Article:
Nov 28


Byline: Lifesaving trainers from the Royal National Lifeboat Institution (RNLI) are today (3 December) starting to deliver lifeguard tuition in Senegal, before moving on to the Gambia, aiming to help each country save hundreds of people from drowning each year.
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An estimated 1.2 million people lose their lives to drowning each year – that’s more than those dying from malaria. The World Health Organization estimates that Africa has the highest continental drowning rate in the world. Through its international development activity, the RNLI is working with several African countries, including Senegal and the Gambia, to help them save lives.

Two RNLI instructors will return to Dakar, the capital of Senegal, where they first delivered lifeguard training a year ago. Over the past year, the Senegalese lifeguards have been running a full lifeguard service on Yoff beach, where drowning is sadly a common occurrence, using the skills they were taught by the RNLI last year. The RNLI instructors will now spend a week there, fine-tuning the newly-established lifesaving service and helping the Senegalese lifeguards to deliver  training to a further 30 new lifeguards, ensuring the service can continue to expand, protect local people and save lives.

The instructors will ensure the lifeguards have a local training regime established, to maintain the standard of the service, and monitoring systems to help better understand incidents and how to respond.  While in the country, the RNLI trainers will also identify opportunities for water safety education programmes, which can be delivered by the Senegalese lifeguards in schools. By delivering important water safety messages to young children, it is hoped many lives will be saved each year.

After the week in Senegal, the RNLI instructors will move on to Banjul in the Gambia, where they will train 30 new volunteer lifeguards. This will be the first time RNLI instructors have delivered training in the Gambia, so they will cover the important first steps of lifeguarding, including: recognising when a person is in distress; how to use rescue equipment; beach surveillance, and rescuing and treating a casualty.

Steve Wills, the RNLI’s international development manager, explains:

‘Africa has a major drowning problem, and the RNLI is committed to helping to tackle this. By working with willing volunteers in countries like Senegal and the Gambia, we can help establish really strong coastal lifesaving services, with highly-trained lifeguards who know how to respond, rescue people and, most importantly, save lives.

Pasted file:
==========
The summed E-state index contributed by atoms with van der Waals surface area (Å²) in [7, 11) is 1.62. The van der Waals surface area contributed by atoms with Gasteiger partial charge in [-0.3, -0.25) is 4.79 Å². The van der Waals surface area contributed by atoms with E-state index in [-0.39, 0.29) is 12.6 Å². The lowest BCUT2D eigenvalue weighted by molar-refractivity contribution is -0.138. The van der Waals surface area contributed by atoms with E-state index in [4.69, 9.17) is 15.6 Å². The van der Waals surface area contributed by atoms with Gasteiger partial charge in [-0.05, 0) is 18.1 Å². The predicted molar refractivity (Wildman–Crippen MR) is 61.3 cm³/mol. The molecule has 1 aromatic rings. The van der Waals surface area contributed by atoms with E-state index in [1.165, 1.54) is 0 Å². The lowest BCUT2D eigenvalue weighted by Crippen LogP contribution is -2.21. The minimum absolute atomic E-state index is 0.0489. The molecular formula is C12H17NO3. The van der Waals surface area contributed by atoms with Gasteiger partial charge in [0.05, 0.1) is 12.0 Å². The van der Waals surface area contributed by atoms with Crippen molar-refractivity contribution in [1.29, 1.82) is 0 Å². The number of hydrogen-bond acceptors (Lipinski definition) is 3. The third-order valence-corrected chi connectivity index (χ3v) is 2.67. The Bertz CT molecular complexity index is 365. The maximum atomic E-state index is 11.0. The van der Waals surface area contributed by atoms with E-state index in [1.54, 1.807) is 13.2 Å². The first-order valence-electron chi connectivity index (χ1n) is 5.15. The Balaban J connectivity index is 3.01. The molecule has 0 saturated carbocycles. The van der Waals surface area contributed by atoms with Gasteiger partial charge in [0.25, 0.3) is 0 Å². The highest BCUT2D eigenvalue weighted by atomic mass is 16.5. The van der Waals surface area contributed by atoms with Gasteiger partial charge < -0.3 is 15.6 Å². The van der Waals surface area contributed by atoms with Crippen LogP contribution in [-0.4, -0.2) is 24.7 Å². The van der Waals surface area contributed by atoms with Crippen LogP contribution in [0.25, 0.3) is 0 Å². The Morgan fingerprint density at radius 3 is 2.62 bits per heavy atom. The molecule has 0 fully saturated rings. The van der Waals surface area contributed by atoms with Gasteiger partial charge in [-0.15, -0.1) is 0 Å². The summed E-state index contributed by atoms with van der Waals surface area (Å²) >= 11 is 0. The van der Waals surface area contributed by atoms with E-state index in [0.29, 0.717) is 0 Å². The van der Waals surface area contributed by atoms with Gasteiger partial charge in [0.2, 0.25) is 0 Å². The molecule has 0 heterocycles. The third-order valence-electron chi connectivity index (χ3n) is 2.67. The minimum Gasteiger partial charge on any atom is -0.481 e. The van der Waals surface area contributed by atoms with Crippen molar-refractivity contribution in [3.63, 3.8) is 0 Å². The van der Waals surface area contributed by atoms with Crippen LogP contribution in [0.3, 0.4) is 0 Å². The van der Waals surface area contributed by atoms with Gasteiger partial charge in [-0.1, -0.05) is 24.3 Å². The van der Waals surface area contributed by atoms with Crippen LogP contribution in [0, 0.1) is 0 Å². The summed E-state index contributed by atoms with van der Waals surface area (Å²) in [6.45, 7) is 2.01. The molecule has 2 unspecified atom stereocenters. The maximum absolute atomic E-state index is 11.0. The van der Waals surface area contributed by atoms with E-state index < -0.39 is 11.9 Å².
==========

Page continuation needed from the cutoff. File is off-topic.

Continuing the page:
‘Our work in Senegal began last December. Since then, the Senegalese lifeguards have been doing a fantastic job, using the skills they learnt to run a good lifesaving service. This time, we’re helping them fine-tune the service and train up even more lifeguards so the service can grow. In the Gambia, we’re at the point we were this time last year in Senegal – delivering that vital initial training to get them started. I’ve no doubt they will learn and grow as quickly and enthusiastically as the Senegalese lifeguards have done.

‘Each time we deliver training overseas, the sense of commitment and determination to save lives is really overwhelming. With the right training and dedication, these fledgling lifeguard services will go from strength to strength and, no doubt, save many lives from drowning.’

In Africa, the RNLI is also helping lifesaving services in Uganda, Cameroon, Kenya and Tanzania. Outside of Africa, the charity has been working with countries including Bangladesh, India, Brazil, Uruguay and the Philippines.

This short film explains the lifesaving work the RNLI has already delivered in Senegal.

The RNLI has been stepping-up its international development work since 2011, to help developing lifesaving organisations and reduce the 1.2M drownings that occur around the world each year. The charity is focusing on helping other organisations to help themselves by providing a range of services such as training, safety education, and guidance on search and rescue frameworks and flood resilience.

The RNLI’s international development work is funded primarily through overseas sales of consultancy, equipment and training to countries that require those services; and external / government funding where available. In time, the RNLI will begin to fundraise for specific international projects.

Notes to Editors
• The attached photos were taken during the RNLI’s last training session in Senegal. Please credit RNLI/Mike Lavis.

RNLI media contacts
For more information, contact Laura Fennimore, RNLI Public Relations Officer, on 01202 663181 or

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